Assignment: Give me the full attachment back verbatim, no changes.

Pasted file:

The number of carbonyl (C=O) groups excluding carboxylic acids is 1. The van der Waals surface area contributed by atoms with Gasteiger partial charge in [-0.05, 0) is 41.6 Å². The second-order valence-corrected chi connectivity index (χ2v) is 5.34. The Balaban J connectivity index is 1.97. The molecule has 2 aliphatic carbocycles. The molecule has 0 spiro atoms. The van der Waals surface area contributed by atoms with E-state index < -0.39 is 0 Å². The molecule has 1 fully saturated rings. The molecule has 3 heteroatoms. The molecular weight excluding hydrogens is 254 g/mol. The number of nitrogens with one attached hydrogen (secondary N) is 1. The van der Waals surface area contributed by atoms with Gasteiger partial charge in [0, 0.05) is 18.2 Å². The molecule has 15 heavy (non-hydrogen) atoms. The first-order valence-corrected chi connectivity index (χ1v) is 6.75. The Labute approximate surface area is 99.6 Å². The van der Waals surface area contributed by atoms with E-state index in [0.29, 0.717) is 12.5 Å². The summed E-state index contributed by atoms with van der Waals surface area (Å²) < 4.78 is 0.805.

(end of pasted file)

The number of carbonyl (C=O) groups excluding carboxylic acids is 1. The van der Waals surface area contributed by atoms with Gasteiger partial charge in [-0.05, 0) is 41.6 Å². The second-order valence-corrected chi connectivity index (χ2v) is 5.34. The Balaban J connectivity index is 1.97. The molecule has 2 aliphatic carbocycles. The molecule has 0 spiro atoms. The van der Waals surface area contributed by atoms with E-state index < -0.39 is 0 Å². The molecule has 1 fully saturated rings. The molecule has 3 heteroatoms. The molecular weight excluding hydrogens is 254 g/mol. The number of nitrogens with one attached hydrogen (secondary N) is 1. The van der Waals surface area contributed by atoms with Gasteiger partial charge in [0, 0.05) is 18.2 Å². The molecule has 15 heavy (non-hydrogen) atoms. The first-order valence-corrected chi connectivity index (χ1v) is 6.75. The Labute approximate surface area is 99.6 Å². The van der Waals surface area contributed by atoms with E-state index in [0.29, 0.717) is 12.5 Å². The summed E-state index contributed by atoms with van der Waals surface area (Å²) < 4.78 is 0.805.